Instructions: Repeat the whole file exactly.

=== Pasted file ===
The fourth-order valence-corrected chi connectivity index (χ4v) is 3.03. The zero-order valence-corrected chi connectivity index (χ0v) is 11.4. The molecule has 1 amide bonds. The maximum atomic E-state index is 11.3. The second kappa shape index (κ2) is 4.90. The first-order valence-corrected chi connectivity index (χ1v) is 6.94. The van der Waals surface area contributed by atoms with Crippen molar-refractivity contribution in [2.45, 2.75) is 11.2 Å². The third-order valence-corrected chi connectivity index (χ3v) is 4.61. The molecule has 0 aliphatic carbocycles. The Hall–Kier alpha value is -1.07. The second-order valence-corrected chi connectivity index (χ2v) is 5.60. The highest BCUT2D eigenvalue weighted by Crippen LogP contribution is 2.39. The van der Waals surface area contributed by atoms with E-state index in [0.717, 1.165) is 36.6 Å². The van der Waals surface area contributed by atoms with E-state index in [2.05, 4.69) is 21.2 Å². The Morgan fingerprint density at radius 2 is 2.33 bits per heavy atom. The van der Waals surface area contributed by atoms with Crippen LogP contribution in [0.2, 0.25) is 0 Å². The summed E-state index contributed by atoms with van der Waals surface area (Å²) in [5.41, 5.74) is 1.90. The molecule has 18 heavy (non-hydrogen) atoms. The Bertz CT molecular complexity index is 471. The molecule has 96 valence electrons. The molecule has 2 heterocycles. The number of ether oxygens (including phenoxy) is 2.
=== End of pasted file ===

The fourth-order valence-corrected chi connectivity index (χ4v) is 3.03. The zero-order valence-corrected chi connectivity index (χ0v) is 11.4. The molecule has 1 amide bonds. The maximum atomic E-state index is 11.3. The second kappa shape index (κ2) is 4.90. The first-order valence-corrected chi connectivity index (χ1v) is 6.94. The van der Waals surface area contributed by atoms with Crippen molar-refractivity contribution in [2.45, 2.75) is 11.2 Å². The third-order valence-corrected chi connectivity index (χ3v) is 4.61. The molecule has 0 aliphatic carbocycles. The Hall–Kier alpha value is -1.07. The second-order valence-corrected chi connectivity index (χ2v) is 5.60. The highest BCUT2D eigenvalue weighted by Crippen LogP contribution is 2.39. The van der Waals surface area contributed by atoms with E-state index in [0.717, 1.165) is 36.6 Å². The van der Waals surface area contributed by atoms with E-state index in [2.05, 4.69) is 21.2 Å². The Morgan fingerprint density at radius 2 is 2.33 bits per heavy atom. The van der Waals surface area contributed by atoms with Crippen LogP contribution in [0.2, 0.25) is 0 Å². The summed E-state index contributed by atoms with van der Waals surface area (Å²) in [5.41, 5.74) is 1.90. The molecule has 18 heavy (non-hydrogen) atoms. The Bertz CT molecular complexity index is 471. The molecule has 96 valence electrons. The molecule has 2 heterocycles. The number of ether oxygens (including phenoxy) is 2.